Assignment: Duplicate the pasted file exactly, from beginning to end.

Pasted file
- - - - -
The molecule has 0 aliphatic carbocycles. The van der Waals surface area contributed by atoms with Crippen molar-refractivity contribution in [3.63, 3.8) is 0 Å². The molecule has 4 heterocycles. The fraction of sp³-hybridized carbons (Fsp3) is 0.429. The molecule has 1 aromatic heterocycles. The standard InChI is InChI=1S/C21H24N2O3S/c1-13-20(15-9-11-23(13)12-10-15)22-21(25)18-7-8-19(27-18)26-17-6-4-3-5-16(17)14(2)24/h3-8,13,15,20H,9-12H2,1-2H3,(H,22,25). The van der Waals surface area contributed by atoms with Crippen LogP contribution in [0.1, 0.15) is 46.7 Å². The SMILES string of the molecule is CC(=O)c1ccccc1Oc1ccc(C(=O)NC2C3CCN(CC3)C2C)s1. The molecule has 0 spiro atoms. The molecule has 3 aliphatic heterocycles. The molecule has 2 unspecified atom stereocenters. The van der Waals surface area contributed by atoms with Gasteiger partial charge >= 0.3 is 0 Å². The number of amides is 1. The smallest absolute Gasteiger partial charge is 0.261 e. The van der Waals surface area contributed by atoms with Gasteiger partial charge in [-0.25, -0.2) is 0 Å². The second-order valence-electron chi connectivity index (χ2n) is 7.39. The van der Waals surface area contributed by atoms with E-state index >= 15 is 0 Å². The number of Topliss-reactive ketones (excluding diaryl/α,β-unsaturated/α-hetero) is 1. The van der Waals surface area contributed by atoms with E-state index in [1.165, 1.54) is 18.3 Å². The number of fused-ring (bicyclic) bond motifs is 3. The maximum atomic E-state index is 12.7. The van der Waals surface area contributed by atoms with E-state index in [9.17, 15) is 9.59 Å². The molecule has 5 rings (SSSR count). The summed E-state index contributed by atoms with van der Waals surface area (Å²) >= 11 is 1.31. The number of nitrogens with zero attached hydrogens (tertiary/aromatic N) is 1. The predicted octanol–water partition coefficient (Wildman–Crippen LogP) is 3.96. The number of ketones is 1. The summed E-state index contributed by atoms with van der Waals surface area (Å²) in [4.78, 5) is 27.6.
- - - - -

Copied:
The molecule has 0 aliphatic carbocycles. The van der Waals surface area contributed by atoms with Crippen molar-refractivity contribution in [3.63, 3.8) is 0 Å². The molecule has 4 heterocycles. The fraction of sp³-hybridized carbons (Fsp3) is 0.429. The molecule has 1 aromatic heterocycles. The standard InChI is InChI=1S/C21H24N2O3S/c1-13-20(15-9-11-23(13)12-10-15)22-21(25)18-7-8-19(27-18)26-17-6-4-3-5-16(17)14(2)24/h3-8,13,15,20H,9-12H2,1-2H3,(H,22,25). The van der Waals surface area contributed by atoms with Crippen LogP contribution in [0.1, 0.15) is 46.7 Å². The SMILES string of the molecule is CC(=O)c1ccccc1Oc1ccc(C(=O)NC2C3CCN(CC3)C2C)s1. The molecule has 0 spiro atoms. The molecule has 3 aliphatic heterocycles. The molecule has 2 unspecified atom stereocenters. The van der Waals surface area contributed by atoms with Gasteiger partial charge >= 0.3 is 0 Å². The number of amides is 1. The smallest absolute Gasteiger partial charge is 0.261 e. The van der Waals surface area contributed by atoms with Gasteiger partial charge in [-0.25, -0.2) is 0 Å². The second-order valence-electron chi connectivity index (χ2n) is 7.39. The van der Waals surface area contributed by atoms with E-state index >= 15 is 0 Å². The number of Topliss-reactive ketones (excluding diaryl/α,β-unsaturated/α-hetero) is 1. The van der Waals surface area contributed by atoms with E-state index in [1.165, 1.54) is 18.3 Å². The number of fused-ring (bicyclic) bond motifs is 3. The maximum atomic E-state index is 12.7. The van der Waals surface area contributed by atoms with E-state index in [9.17, 15) is 9.59 Å². The molecule has 5 rings (SSSR count). The summed E-state index contributed by atoms with van der Waals surface area (Å²) >= 11 is 1.31. The number of nitrogens with zero attached hydrogens (tertiary/aromatic N) is 1. The predicted octanol–water partition coefficient (Wildman–Crippen LogP) is 3.96. The number of ketones is 1. The summed E-state index contributed by atoms with van der Waals surface area (Å²) in [4.78, 5) is 27.6.